The Cintran Wars
Anaxagoras of Kos: Philosophies of the Roinarr peoples
Gods of Death
As I have stated in previous chapters the Roinarr peoples attitude to religions seems to have been more fluid than was discussed by other Historians. Consider for instance the works of the Philosopher Forkon. While many have attributed to Him a religious, moralising sentiment, erudite readers need not draw this limiting conclusion.
Consider the Dialogues of ‘Eutyphero’, ‘Meno’ and ‘Hippias Minor’. In ‘Eutyophero’ and ‘Meno’, Forkon utilises Dielectic Pedagogy to challenge the narrow comprehension of ideas of Justice and Happiness as may be reflected by a purely religious worldview. In Hippias He directly confronts a literary critic (read: Lay Speaker) in interpreting religious texts literally.
Even in “The City”, Forkon does not ask “What do the Gods want from a Just City?” Rather he asks: “Which Gods shall we Have?” making it clear that He takes a utilitarian approach to religion. The Gods to be worshiped are the ones which represent values he deems useful and necessary.
While most religious and other texts of the Roinarr are lost to us, of the fragments that remain, nowhere is this fluid attitude more apparent than in Their treatment of the Gods of Death.
The Roinish worshiped as the Goddess of Death and Judgment, the Raven Queen. Who, however, had three helpers (minor gods or demigods – their status is unclear) represented with her: Daema, Maiden of Absolution; Cleanthes, the Keeper of Fate and Time and Philo, the Master of Nothing. The Author humbly refers the reader to the Basskip relief.
Yet while Minor Gods in modern pantheons tend to represent aspects of the same idea, the Roinish pantheon was inherently contradictory.
The Raven Queen, represented as a Stern Woman holding a Scale and a Sickle, or a flock of ravens, represents the inevitability of death and ultimate Judgment awaiting all mortal souls.
Demea, the Maiden of Absolution is represented as a weeping young woman holding a handkerchief. It is believed that no matter how heavy the sins or evil deeds, with true repentance mortals can expect absolution and forgiveness in the Afterlife.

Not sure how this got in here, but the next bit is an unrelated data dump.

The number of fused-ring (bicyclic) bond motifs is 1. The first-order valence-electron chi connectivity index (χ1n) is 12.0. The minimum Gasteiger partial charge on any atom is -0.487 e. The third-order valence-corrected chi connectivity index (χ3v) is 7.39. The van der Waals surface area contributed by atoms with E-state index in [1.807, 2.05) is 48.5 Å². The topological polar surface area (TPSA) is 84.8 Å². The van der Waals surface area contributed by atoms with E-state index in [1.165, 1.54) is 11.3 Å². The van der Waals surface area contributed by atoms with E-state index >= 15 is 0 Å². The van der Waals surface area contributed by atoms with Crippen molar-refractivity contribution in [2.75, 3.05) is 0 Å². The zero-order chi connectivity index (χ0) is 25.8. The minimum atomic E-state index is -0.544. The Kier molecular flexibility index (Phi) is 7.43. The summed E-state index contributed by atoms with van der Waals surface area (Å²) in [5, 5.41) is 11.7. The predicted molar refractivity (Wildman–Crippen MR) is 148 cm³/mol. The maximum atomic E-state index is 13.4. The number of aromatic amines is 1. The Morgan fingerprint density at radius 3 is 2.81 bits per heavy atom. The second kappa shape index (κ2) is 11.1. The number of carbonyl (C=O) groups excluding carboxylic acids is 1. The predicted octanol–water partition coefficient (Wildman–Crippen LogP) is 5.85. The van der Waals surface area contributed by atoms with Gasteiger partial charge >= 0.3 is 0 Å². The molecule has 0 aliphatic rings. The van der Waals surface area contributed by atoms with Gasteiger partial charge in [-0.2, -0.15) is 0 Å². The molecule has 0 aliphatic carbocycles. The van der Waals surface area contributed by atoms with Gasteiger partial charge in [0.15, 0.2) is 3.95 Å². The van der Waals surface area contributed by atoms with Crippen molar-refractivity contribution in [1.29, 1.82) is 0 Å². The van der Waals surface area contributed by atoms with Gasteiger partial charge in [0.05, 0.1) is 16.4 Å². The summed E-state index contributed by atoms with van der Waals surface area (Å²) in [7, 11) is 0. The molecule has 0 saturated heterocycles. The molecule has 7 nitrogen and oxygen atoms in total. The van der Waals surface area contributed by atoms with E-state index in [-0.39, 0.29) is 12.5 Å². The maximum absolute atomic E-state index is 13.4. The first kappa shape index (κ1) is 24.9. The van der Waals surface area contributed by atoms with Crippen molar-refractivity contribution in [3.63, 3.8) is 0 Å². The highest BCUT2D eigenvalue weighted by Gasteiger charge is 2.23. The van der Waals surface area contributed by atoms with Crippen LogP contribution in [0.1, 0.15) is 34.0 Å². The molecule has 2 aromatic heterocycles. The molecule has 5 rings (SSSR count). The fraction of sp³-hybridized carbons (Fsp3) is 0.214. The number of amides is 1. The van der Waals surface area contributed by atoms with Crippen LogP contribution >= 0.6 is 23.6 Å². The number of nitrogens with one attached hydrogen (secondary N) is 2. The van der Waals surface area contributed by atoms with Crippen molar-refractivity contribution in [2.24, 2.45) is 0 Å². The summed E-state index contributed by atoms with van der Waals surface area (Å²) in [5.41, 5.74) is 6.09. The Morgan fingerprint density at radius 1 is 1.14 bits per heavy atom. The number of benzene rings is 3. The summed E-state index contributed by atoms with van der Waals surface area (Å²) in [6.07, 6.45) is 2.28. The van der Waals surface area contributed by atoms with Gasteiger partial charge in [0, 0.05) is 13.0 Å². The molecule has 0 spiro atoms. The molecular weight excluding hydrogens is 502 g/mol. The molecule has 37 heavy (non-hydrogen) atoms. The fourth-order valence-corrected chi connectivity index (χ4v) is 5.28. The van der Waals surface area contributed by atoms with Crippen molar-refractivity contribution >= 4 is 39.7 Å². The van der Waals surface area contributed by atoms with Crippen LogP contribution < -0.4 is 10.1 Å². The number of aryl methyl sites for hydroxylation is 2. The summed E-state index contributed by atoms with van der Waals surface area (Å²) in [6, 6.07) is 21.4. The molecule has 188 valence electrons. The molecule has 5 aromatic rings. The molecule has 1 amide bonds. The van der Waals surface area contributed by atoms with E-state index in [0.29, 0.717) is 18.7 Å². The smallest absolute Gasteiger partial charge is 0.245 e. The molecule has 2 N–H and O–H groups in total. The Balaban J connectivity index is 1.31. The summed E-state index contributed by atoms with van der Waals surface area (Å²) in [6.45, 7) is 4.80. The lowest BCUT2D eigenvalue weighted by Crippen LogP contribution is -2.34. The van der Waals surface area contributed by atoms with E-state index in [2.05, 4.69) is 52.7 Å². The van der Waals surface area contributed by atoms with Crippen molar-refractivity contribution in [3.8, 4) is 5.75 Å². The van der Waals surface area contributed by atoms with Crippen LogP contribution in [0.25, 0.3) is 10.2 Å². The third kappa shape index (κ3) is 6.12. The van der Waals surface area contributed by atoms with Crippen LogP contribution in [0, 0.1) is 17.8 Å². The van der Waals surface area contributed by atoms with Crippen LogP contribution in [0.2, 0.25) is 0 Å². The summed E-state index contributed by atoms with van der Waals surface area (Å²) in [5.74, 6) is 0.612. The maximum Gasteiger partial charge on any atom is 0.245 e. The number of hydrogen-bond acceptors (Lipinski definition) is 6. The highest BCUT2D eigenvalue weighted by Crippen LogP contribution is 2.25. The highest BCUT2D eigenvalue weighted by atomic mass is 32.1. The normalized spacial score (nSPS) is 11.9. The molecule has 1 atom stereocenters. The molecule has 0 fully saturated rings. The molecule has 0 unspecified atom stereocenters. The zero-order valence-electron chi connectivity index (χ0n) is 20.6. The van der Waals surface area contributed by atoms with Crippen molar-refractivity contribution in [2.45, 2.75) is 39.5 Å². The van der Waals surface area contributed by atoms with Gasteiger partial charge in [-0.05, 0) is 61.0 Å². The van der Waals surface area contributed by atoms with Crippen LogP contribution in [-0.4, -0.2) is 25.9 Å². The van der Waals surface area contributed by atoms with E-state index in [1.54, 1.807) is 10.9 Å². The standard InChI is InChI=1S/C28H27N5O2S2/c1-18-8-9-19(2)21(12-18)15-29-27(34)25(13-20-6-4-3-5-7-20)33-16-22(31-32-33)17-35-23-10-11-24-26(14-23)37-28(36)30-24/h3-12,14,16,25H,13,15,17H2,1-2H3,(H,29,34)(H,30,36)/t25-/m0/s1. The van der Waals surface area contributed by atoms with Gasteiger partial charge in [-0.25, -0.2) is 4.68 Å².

Cleanthes (also known by the name Temporadus), the Keeper of Fate, is represented by a Blindfolded Dragon beneath a Crescent Moon. It is said that the fate of all mortals in this life and the next is written, yet the Keeper of this story cannot even see Creation, rather can only see the hearts of Mortals.
Philo, finally, is a Robed Man wearing a Plain Mask, holding an Hour Glass. He is the terror and the succor of the Nothingness that awaits all when this mortal life is over.
Note, Esteemed Reader, the contradictions in this theology! The Raven Queen holds all Mortals to account for their actions in this life, awarding or punishing them as is appropriate.
Demea weeps for our sins but is ready to forgive us and wash away our past misdeeds and transgressions. Cleanthes holds that the entire creation has been written and no action by us can change what has already been pre-determined to transpire. Philo holds that nothing matters since we are all dust, in time.
All four of this views are held by priests and Philosophers this day, and surely was held in the ancient past as well, yet here these contradictory views are represented by not just the same pantheon but by a superior Goddess and three Helpers or Minor gods.
I hold, Gentle Reader, that these where representations of Philosophical outlooks, rather than Schizophrenic entities battling among each other!
Consider Cleanthes – he believes that the whole world has been pre-ordained yet he cannot see it, he can only see what is in our Hearts – is that not a perfect metaphor for what each of us experiences? Thrown by Tides of Fate in this or that direction without rhyme or reason yet hoping for a plan?
What about the Raven Queen Herself? Do we not hope for Judgement against those who trespass against us? And do we not also hope for Demea’s Absolution for ourselves?
Do we not, in the depths of our heart, know that at the end of this life there is nothing but dust and endless nothingness and oblivion? That we all hold an hourglass as brother to Philo?
Thus I maintain the “Gods” of the wise Roinish were a representation of our own, Mortal, knowledge of our condition.
To the masses: figurines to worship. To sing, and pray, and sacrifice to- with all the pomp and circumstance their simple hearts’ desire. To the Philosopher: anthropomorphized truth, given voice and shape.